In my discussions with Angelou, she often disagreed with our stance on some issues but was keenly aware of the value of having a different viewpoint. Though our paths were perhaps different, she had the courage to look into our souls and see within them a sincere desire to advance the cause of freedom. “Freedom,” she said to me often, “is the right to express what you believe.”
Thus, it was no surprise when she called me in the midst of the Thomas confirmation controversy and told me she planned to endorse his candidacy. Angelou also looked out into the Black community and saw it consuming itself with self-hatred, violence and ingrained victimization. She felt that the exemplary value of having Thomas on the high court was potentially transformative, especially given his non-mainstream political views.
She also saw an American society being rent by the claws of a racial monster more horrible yet than the fearsome beasts of a bygone Pleistocene epoch. Her response was unity. This took an unbelievable amount of courage given her reputation and personal viewpoints. While many “armchair revolutionaries” scrambled for a rock to slither under during those contentious times, in endorsing Thomas, Angelou chose to stand on the rock of principle instead—the principle of unity and inclusiveness.
Moreover, Angelou was, if nothing else, constantly humbled by the possibility of her own ignorance. She saw the ultimate logic of time and evolution as being wiser in the end than she was. She had a sincere belief that something good would come of Thomas’ tenure on the court and trusted God enough to become a servant of history despite her personal reservations.
I last visited with Angelou at her home May 9, a few weeks before she passed. In an interview I conducted with her for American Current-See magazine, she discussed her evolving “practice” of becoming a better person. Chief among those self-improvement projects was learning to forgive.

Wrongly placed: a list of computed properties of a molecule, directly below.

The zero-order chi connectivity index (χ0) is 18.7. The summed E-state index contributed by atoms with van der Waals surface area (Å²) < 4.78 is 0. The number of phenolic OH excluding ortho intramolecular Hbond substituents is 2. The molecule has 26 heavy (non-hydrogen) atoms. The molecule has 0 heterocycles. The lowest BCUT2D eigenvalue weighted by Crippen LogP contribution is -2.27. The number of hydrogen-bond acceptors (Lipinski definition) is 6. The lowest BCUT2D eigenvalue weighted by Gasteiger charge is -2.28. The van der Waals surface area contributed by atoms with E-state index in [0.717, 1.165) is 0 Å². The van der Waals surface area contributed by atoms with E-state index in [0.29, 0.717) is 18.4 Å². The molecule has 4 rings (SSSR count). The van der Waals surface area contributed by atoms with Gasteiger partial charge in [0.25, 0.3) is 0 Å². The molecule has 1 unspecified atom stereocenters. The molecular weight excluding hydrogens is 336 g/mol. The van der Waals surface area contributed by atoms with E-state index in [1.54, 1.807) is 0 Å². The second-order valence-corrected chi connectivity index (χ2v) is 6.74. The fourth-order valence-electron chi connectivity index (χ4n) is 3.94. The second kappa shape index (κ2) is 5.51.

“I’ve learned that forgiving is one of the greatest gifts that I can give myself. When I forgive other people,” she said. “I let them go, I free them from my ignorance. And as soon as I do, I feel lighter, brighter and better.” Angelou, with all of her achievements, her accolades, her life experience, nonetheless gained ultimate joy from harvesting these nuggets of insight and wisdom.
As we stood in her sculpture garden that lovely May 9 afternoon, she seemed so full of life. She was excited about an annual Fourth of July white party she would be hosting later in the summer. She made Xavier Underwood and I (my director of social media, who joined me for the meeting) promise we would attend. I remember kidding with my friend, famed neurosurgeon Dr. Benjamin Carson (who was with us at her home), that he would miss out on all the fun because of a planned trip to New Zealand. He turned to me in his wistful, quiet way, and without any trace of affectation in his voice, he said, “Armstrong, I will not be in attendance at the party. And neither will you, or she.”
He went on to explain that all his years of practicing medicine had trained him to sense when a person is nearing the end. He explained that Angelou was suffering a terminal illness and would likely die within a few weeks.
I was still no less shocked and deeply saddened when, true to Carson’s prediction, she passed away less than a month later.
Armstrong Williams is on Sirius/XM Powe 110,6-7 p.m. and 4-5a.m., Monday through Friday and S.C. WGCV 4-5 p.m. Become a fan on Facebook and Follow him on Twitter